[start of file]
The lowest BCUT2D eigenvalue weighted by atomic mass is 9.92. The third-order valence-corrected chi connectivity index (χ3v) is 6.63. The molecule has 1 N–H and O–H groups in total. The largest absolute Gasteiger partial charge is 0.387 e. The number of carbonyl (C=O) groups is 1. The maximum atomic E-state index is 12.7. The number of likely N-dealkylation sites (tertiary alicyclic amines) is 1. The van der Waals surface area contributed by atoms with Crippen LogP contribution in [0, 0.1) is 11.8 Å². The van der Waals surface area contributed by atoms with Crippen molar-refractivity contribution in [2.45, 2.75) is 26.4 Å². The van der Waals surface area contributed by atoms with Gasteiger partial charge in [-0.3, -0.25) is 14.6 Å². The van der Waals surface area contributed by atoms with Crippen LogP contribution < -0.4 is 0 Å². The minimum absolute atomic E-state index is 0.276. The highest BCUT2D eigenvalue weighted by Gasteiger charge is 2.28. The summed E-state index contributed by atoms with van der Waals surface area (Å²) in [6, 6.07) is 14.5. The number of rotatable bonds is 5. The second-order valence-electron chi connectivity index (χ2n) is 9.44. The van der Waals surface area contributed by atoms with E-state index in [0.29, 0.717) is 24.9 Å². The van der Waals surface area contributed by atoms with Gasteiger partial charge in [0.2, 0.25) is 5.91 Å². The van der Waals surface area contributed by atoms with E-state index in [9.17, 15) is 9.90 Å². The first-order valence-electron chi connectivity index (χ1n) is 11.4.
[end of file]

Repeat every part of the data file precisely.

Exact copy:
The lowest BCUT2D eigenvalue weighted by atomic mass is 9.92. The third-order valence-corrected chi connectivity index (χ3v) is 6.63. The molecule has 1 N–H and O–H groups in total. The largest absolute Gasteiger partial charge is 0.387 e. The number of carbonyl (C=O) groups is 1. The maximum atomic E-state index is 12.7. The number of likely N-dealkylation sites (tertiary alicyclic amines) is 1. The van der Waals surface area contributed by atoms with Crippen LogP contribution in [0, 0.1) is 11.8 Å². The van der Waals surface area contributed by atoms with Crippen molar-refractivity contribution in [2.45, 2.75) is 26.4 Å². The van der Waals surface area contributed by atoms with Gasteiger partial charge in [-0.3, -0.25) is 14.6 Å². The van der Waals surface area contributed by atoms with Crippen LogP contribution < -0.4 is 0 Å². The minimum absolute atomic E-state index is 0.276. The highest BCUT2D eigenvalue weighted by Gasteiger charge is 2.28. The summed E-state index contributed by atoms with van der Waals surface area (Å²) in [6, 6.07) is 14.5. The number of rotatable bonds is 5. The second-order valence-electron chi connectivity index (χ2n) is 9.44. The van der Waals surface area contributed by atoms with E-state index in [0.29, 0.717) is 24.9 Å². The van der Waals surface area contributed by atoms with Gasteiger partial charge in [0.2, 0.25) is 5.91 Å². The van der Waals surface area contributed by atoms with E-state index in [9.17, 15) is 9.90 Å². The first-order valence-electron chi connectivity index (χ1n) is 11.4.